Humidity in the passenger cabin is kept low (and pregnant women should drink a lot) and, above all, long journeys sitting still can cause troubles to expectants that have flow of blood problems. Furthermore, there the risk of turbulence (hence the need to wear a seat belt) and of consequent sickness.

I was thinking about the risks of boarding a pregnant mother on a long range flight when I incidentally found a Finnair press release, dated Nov. 20 2008:

Press release

A baby girl was born on a Finnair flight from Bangkok to Helsinki above Kazakhstan in the altitude of 11 km on November 20. The baby’s Swedish mother was returning from Thailand.

“Finnair wants to congratulate warmly the whole family on this happy event,” says Christer Haglund, Senior Vice President, Corporate Communications. “This is a unique occasion for Finnair, since no birth has ever taken place on one of our flights before. The family will get return Finnair flights to Bangkok as a gift.”

The birth took place with the assistance of a doctor from the MedLink medical service by satellite phone link between two doctors travelling as a passenger and two nurses.
The mother and child were taken immediately upon arrival from Helsinki-Vantaa airport to hospital. A MedLink doctor is on duty for all Finnair wide-body aircraft, making available round-the-clock expert assistance.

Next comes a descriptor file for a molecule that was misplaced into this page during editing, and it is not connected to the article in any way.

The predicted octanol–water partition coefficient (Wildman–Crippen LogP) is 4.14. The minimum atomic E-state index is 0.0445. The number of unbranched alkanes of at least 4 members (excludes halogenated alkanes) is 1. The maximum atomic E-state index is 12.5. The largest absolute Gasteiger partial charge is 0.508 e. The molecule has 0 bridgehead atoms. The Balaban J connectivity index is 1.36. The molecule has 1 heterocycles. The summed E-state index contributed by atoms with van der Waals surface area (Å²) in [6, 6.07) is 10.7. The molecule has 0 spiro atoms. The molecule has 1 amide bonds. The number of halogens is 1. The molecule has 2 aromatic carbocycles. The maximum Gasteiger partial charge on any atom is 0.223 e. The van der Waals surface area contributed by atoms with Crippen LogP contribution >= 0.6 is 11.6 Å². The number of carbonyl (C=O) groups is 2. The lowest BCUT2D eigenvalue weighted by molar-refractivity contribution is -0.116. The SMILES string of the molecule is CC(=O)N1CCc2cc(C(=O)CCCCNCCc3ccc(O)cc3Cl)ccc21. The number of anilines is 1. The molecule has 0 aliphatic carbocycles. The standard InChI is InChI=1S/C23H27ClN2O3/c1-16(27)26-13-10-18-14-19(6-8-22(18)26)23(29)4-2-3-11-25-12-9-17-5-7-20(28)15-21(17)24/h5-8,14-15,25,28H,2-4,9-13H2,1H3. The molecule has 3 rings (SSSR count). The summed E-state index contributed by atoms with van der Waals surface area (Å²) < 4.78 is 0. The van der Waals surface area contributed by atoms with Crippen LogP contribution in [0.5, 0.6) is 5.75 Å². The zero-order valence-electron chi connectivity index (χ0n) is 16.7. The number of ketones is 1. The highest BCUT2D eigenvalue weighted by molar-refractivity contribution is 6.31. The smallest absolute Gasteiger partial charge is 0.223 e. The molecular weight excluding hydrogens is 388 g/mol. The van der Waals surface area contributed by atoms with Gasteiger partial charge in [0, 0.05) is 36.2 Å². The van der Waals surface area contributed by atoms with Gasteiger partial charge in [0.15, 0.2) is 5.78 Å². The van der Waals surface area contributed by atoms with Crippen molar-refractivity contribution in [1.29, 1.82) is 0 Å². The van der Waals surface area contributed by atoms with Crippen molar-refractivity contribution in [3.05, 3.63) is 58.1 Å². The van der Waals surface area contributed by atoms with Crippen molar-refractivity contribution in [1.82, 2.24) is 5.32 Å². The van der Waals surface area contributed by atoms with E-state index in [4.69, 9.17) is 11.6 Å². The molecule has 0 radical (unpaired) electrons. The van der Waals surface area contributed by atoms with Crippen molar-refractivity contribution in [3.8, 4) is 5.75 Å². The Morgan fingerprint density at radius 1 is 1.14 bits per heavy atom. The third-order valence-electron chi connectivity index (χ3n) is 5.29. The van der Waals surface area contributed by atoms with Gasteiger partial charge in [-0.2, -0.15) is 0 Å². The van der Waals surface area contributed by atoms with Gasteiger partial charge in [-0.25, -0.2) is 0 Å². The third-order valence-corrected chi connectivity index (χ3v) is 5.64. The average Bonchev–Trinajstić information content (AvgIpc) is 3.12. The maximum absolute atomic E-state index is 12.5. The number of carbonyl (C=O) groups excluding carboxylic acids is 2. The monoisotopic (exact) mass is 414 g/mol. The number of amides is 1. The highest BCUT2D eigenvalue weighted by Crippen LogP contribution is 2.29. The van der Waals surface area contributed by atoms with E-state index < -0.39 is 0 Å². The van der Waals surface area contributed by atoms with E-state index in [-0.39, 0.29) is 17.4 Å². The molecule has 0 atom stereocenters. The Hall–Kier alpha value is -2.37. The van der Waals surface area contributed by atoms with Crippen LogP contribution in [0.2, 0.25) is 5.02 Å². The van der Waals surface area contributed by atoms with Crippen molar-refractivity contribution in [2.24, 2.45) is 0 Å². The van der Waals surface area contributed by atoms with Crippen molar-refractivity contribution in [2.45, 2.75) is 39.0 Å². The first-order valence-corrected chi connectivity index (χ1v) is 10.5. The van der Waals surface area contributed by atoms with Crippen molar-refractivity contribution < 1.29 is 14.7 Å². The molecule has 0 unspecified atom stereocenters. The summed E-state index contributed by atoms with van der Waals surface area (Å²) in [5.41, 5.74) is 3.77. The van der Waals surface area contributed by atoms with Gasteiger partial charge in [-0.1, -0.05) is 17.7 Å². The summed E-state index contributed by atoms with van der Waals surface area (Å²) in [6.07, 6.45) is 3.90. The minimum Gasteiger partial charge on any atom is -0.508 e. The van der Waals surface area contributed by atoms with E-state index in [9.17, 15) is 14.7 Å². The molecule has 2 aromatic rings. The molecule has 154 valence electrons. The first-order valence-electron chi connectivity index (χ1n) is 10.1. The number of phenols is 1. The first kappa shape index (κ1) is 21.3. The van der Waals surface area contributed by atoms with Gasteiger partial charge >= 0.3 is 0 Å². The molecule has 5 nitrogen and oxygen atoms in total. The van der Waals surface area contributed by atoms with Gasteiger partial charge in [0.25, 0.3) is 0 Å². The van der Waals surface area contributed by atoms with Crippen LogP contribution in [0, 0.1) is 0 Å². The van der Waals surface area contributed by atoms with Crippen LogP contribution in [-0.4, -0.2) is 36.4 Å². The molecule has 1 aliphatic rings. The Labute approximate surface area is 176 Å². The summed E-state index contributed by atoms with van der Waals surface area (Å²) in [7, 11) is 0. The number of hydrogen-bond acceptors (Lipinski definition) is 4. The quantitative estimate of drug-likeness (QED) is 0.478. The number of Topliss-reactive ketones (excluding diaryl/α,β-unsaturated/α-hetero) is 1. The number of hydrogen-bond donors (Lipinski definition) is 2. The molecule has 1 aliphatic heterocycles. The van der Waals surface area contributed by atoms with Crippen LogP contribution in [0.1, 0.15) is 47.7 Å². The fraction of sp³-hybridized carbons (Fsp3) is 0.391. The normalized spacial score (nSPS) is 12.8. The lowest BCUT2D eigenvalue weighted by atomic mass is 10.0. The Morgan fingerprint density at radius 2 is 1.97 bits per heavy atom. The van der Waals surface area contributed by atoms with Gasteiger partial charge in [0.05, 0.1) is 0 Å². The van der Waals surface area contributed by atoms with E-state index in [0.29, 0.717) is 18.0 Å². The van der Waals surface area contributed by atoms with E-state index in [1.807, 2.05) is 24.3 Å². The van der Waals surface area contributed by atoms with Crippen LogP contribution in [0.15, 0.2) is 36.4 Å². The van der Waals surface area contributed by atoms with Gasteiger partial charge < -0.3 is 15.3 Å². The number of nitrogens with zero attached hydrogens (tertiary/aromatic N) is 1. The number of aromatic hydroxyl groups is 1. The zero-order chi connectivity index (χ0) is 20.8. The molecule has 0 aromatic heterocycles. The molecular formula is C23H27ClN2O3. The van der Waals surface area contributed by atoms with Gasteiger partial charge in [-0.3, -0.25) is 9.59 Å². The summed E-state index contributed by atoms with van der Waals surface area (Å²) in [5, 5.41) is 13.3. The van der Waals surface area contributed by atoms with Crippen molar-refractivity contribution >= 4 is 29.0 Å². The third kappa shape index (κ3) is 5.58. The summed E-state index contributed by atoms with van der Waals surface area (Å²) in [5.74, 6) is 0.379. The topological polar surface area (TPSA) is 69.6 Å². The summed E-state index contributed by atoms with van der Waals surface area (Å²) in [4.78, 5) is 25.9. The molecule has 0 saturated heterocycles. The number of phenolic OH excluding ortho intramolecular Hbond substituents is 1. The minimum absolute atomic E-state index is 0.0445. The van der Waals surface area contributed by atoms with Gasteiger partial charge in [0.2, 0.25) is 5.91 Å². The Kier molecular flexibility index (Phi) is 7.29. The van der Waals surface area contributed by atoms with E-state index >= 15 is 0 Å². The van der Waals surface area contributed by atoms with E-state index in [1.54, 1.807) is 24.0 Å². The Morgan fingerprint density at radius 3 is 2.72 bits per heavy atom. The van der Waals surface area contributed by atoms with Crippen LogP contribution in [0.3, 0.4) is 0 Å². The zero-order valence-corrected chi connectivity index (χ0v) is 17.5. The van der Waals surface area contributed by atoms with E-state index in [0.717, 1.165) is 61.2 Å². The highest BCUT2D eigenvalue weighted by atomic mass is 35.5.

The flight left Bangkok at 12.35 local time and arrived at Helsinki at 18.20 Finnish time. The flight took 10 hours and 50 minutes and there were 227 passengers on board.

Pregnant passengers beyond their 28th week of pregnancy must provide a doctor’s certificate confirming that the pregnancy has proceeded normally. Pregnant passengers may travel up to the end of their 36th week, and on Finnair’s short domestic and Scandinavian flights they may travel up to the end of the 38th week provided that the pregnancy has proceeded normally. The restrictions are based on recommendations made by the International Air Transport Association, IATA.

Finnair Plc

Additional information: Finnair Media Desk tel +358 9 818 4020

The press release doesn’t provide the pregnancy week of the Swedish mother that gave birth to her child in the flight from Bangkok to Helsinki but two things are worth notice: the family got a gift (although it was not a lifetime boarding right even if this was the first time a child was born on a Finnair flight) and that the aircraft did not land on the nearest airport.

About David Cenciotti
David Cenciotti is a journalist based in Rome, Italy. He is the Founder and Editor of “The Aviationist”, one of the world’s most famous and read military aviation blogs. Since 1996, he has written for major worldwide magazines, including Air Forces Monthly, Combat Aircraft, and many others, covering aviation, defense, war, industry, intelligence, crime and cyberwar. He has reported from the U.S., Europe, Australia and Syria, and flown several combat planes with different air forces. He is a former 2nd Lt. of the Italian Air Force, a private pilot and a graduate in Computer Engineering. He has written five books and contributed to many more ones.